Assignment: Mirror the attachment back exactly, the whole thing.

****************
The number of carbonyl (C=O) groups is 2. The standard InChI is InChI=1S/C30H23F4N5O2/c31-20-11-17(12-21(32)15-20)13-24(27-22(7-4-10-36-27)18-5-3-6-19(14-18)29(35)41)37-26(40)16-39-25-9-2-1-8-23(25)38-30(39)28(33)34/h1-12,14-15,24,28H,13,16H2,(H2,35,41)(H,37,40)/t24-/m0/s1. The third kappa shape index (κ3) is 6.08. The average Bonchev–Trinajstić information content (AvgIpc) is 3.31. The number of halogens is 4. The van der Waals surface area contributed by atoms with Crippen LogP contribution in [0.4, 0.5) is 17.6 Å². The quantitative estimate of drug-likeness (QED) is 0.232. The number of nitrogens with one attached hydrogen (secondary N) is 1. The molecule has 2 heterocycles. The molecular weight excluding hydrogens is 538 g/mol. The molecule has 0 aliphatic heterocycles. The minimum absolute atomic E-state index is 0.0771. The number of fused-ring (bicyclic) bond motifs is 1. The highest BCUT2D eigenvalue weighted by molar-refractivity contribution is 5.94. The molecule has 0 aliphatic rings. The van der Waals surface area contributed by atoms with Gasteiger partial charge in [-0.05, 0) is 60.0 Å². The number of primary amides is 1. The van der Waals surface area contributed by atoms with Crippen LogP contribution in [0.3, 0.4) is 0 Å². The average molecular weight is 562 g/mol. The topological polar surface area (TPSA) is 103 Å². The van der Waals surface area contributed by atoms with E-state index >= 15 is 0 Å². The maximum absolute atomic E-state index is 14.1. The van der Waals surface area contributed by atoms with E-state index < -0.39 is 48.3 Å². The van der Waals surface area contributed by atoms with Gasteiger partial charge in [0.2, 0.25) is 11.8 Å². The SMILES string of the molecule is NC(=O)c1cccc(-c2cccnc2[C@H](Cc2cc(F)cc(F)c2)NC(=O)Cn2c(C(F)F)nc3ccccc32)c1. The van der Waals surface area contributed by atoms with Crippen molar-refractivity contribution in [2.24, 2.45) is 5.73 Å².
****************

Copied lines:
The number of carbonyl (C=O) groups is 2. The standard InChI is InChI=1S/C30H23F4N5O2/c31-20-11-17(12-21(32)15-20)13-24(27-22(7-4-10-36-27)18-5-3-6-19(14-18)29(35)41)37-26(40)16-39-25-9-2-1-8-23(25)38-30(39)28(33)34/h1-12,14-15,24,28H,13,16H2,(H2,35,41)(H,37,40)/t24-/m0/s1. The third kappa shape index (κ3) is 6.08. The average Bonchev–Trinajstić information content (AvgIpc) is 3.31. The number of halogens is 4. The van der Waals surface area contributed by atoms with Crippen LogP contribution in [0.4, 0.5) is 17.6 Å². The quantitative estimate of drug-likeness (QED) is 0.232. The number of nitrogens with one attached hydrogen (secondary N) is 1. The molecule has 2 heterocycles. The molecular weight excluding hydrogens is 538 g/mol. The molecule has 0 aliphatic heterocycles. The minimum absolute atomic E-state index is 0.0771. The number of fused-ring (bicyclic) bond motifs is 1. The highest BCUT2D eigenvalue weighted by molar-refractivity contribution is 5.94. The molecule has 0 aliphatic rings. The van der Waals surface area contributed by atoms with Gasteiger partial charge in [-0.05, 0) is 60.0 Å². The number of primary amides is 1. The van der Waals surface area contributed by atoms with Crippen LogP contribution in [0.3, 0.4) is 0 Å². The average molecular weight is 562 g/mol. The topological polar surface area (TPSA) is 103 Å². The van der Waals surface area contributed by atoms with E-state index >= 15 is 0 Å². The maximum absolute atomic E-state index is 14.1. The van der Waals surface area contributed by atoms with E-state index < -0.39 is 48.3 Å². The van der Waals surface area contributed by atoms with Gasteiger partial charge in [0.2, 0.25) is 11.8 Å². The SMILES string of the molecule is NC(=O)c1cccc(-c2cccnc2[C@H](Cc2cc(F)cc(F)c2)NC(=O)Cn2c(C(F)F)nc3ccccc32)c1. The van der Waals surface area contributed by atoms with Crippen molar-refractivity contribution in [2.24, 2.45) is 5.73 Å².